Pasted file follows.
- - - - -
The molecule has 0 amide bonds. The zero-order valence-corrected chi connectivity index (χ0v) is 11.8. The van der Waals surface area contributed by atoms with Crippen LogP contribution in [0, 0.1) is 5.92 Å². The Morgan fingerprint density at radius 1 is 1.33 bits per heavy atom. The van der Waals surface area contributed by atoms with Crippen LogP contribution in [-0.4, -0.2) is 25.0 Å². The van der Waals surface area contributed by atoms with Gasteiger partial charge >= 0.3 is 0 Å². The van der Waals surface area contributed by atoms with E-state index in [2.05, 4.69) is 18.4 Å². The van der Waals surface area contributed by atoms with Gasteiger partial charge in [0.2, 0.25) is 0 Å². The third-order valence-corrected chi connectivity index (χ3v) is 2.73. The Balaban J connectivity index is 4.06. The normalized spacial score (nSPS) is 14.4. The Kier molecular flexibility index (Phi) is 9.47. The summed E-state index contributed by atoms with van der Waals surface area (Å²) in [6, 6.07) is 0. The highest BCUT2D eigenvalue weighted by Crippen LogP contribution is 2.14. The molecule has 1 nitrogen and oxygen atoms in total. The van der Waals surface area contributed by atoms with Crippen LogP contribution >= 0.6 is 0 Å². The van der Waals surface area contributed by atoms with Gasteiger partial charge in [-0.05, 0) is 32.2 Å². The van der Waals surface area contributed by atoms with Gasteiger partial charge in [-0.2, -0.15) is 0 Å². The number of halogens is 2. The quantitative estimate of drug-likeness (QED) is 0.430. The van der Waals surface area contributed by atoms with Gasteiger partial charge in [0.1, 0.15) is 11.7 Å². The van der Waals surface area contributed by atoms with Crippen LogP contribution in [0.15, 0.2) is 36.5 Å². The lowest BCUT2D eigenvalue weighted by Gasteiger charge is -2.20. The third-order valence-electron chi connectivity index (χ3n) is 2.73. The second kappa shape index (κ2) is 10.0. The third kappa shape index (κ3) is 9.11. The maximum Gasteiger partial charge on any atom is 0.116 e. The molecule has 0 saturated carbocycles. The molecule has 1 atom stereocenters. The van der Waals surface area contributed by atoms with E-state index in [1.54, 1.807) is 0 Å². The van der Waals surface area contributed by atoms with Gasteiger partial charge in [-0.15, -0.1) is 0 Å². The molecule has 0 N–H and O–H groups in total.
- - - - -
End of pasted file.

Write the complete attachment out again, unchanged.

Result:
The molecule has 0 amide bonds. The zero-order valence-corrected chi connectivity index (χ0v) is 11.8. The van der Waals surface area contributed by atoms with Crippen LogP contribution in [0, 0.1) is 5.92 Å². The Morgan fingerprint density at radius 1 is 1.33 bits per heavy atom. The van der Waals surface area contributed by atoms with Crippen LogP contribution in [-0.4, -0.2) is 25.0 Å². The van der Waals surface area contributed by atoms with Gasteiger partial charge >= 0.3 is 0 Å². The van der Waals surface area contributed by atoms with E-state index in [2.05, 4.69) is 18.4 Å². The van der Waals surface area contributed by atoms with Gasteiger partial charge in [0.2, 0.25) is 0 Å². The third-order valence-corrected chi connectivity index (χ3v) is 2.73. The Balaban J connectivity index is 4.06. The normalized spacial score (nSPS) is 14.4. The Kier molecular flexibility index (Phi) is 9.47. The summed E-state index contributed by atoms with van der Waals surface area (Å²) in [6, 6.07) is 0. The highest BCUT2D eigenvalue weighted by Crippen LogP contribution is 2.14. The molecule has 1 nitrogen and oxygen atoms in total. The van der Waals surface area contributed by atoms with Crippen LogP contribution >= 0.6 is 0 Å². The van der Waals surface area contributed by atoms with Gasteiger partial charge in [-0.05, 0) is 32.2 Å². The van der Waals surface area contributed by atoms with Gasteiger partial charge in [-0.2, -0.15) is 0 Å². The number of halogens is 2. The quantitative estimate of drug-likeness (QED) is 0.430. The van der Waals surface area contributed by atoms with Gasteiger partial charge in [0.1, 0.15) is 11.7 Å². The van der Waals surface area contributed by atoms with Crippen LogP contribution in [0.15, 0.2) is 36.5 Å². The lowest BCUT2D eigenvalue weighted by Gasteiger charge is -2.20. The third-order valence-electron chi connectivity index (χ3n) is 2.73. The second kappa shape index (κ2) is 10.0. The third kappa shape index (κ3) is 9.11. The maximum Gasteiger partial charge on any atom is 0.116 e. The molecule has 0 saturated carbocycles. The molecule has 1 atom stereocenters. The van der Waals surface area contributed by atoms with E-state index in [1.54, 1.807) is 0 Å². The van der Waals surface area contributed by atoms with Gasteiger partial charge in [-0.15, -0.1) is 0 Å². The molecule has 0 N–H and O–H groups in total.